Review: Southside with You - Film Comment  Jeff Reichert, July 5, 2016

Prior to his election as America’s 44th President, we the people learned a great deal about Barack Obama: of his troubled mixed-race parentage, the exotic locales of his youth, his chain smoking, his powers of verbal persuasion. These factoids are dutifully trotted out in writer/director Richard Tanne’s Southside with You with a clockwork regularity that suggests a faithful screenwriter blissfully untouched by inspiration.

The framework for Tanne’s feature-length information dump is Barack’s storied 1989 first date with Michelle Robinson (Tika Sumpter), in which the pair took in an African art exhibit, went on a long walk, caught a late show of Do the Right Thing and managed a chaste first kiss over ice cream. The meet-cute romantic framework allows Michelle to act as audience surrogate and gradually coax the life history from her loquacious suitor.

As Barack, Parker Sawyers knows to keep one hand tucked comfortably in his chinos at nearly all times, so that the other can move freely through space, and occasionally come to rest behind an earlobe, as he talks and talks in that familiar rhythmic cadence. Yet as a director, Tanne’s feel for the Southside is as bird’s-eye pedestrian as a satellite image. His needless use of a ’scope frame only serves to highlight the film’s paucity of any real ideas.

One wishes for any glimpse of a raison d’être for the film, even a hint of hoary, patriotic sturdiness that would mark this as something like Barack Obama in Illinois. It sadly never arrives.

Building the Obamas in Southside with You | Chicago magazine ...  Novid Parsi from Chicago magazine, August 2016

For Richard Tanne, it began with a silent exchange. As Barack and Michelle Obama rose to national prominence, the filmmaker became fascinated with “that look they give each other,” he says. “It’s a look of love and longing, and it’s rare—and even rarer in public figures.”

Intrigued, Tanne began researching the couple and found himself drawn to one particular moment in the Obamas’ lives: their first date. “What struck me about it was Michelle was not interested at first and Barack had to prove himself over the course of one day,” says Tanne. “It had the makings of a movie.”

So in 2013, Tanne decided to take a stab at a script. He spent months culling material from interviews, articles, and videos to create a fictional account of the 1989 date between 28-year-old Barack Obama and 25-year-old Michelle Robinson. The result is Southside with You, Tanne’s feature directorial debut, which opens nationally on August 26. “It’s almost like a superhero origins film about how they became this great American couple,” says one of its producers, Robert Teitel, a Chicago native whose Chicago-set films include Barbershop and Soul Food.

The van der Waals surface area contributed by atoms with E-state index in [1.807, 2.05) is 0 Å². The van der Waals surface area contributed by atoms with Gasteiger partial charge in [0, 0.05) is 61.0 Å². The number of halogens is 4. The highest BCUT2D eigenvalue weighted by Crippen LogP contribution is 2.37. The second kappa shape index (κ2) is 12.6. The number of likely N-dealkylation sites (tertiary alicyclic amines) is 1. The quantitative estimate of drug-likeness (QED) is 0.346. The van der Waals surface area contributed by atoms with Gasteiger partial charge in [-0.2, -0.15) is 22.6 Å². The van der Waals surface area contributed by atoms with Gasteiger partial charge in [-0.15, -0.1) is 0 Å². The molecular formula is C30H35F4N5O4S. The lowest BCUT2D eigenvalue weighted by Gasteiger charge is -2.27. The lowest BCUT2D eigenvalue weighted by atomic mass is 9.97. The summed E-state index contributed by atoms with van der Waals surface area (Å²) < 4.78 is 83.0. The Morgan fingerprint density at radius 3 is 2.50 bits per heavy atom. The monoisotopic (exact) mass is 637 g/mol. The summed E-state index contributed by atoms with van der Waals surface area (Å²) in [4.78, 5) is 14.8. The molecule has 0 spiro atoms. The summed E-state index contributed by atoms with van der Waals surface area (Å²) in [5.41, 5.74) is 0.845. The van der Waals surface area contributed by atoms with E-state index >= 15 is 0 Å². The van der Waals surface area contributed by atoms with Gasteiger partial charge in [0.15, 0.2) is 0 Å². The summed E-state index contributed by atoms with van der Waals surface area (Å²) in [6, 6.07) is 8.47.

Though just 85 minutes, Southside leisurely presents a credible portrait of two people learning about each other, both pulling away and drawing closer as they exchange personal disclosures: Michelle living with her parents to help care for her father, who has multiple sclerosis; Barack still grappling with his resentment toward an absentee dad. If it’s unusual for a movie to follow two people just talking, it’s even more so when they’re African American. “There are far too few black romances onscreen,” says Tanne, who’s white.

Southside incorporates real-life details from that first date (Barack and Michelle catch a screening of Do the Right Thing and kiss for the first time in front of a Baskin-Robbins in Hyde Park) while taking plenty of creative liberties. Tanne couldn’t find out what the couple viewed while visiting the Art Institute, for example, so he came up with an artist he admires, Ernie Barnes, known for the paintings which appeared in the Chicago-set ’70s sitcom Good Times. And although Barack took Michelle to a community meeting during their courtship, Tanne thinks that probably didn’t happen on the first date. “But it made sense dramatically, so I put it in the movie,” says Tanne, who shot Southside last summer in just over 15 days on a budget of about $1.5 million.

It’s in that community meeting scene where the film most clearly shows the makings of Barack the politician. He entreats residents frustrated by a drawn-out battle to build a community center to set aside judgment and instead embrace empathy. “It’s an attempt at what a younger, less formed Obama might have sounded like,” says Tanne. Indeed, the united-we-stand message could have come from speeches President Obama has delivered this year.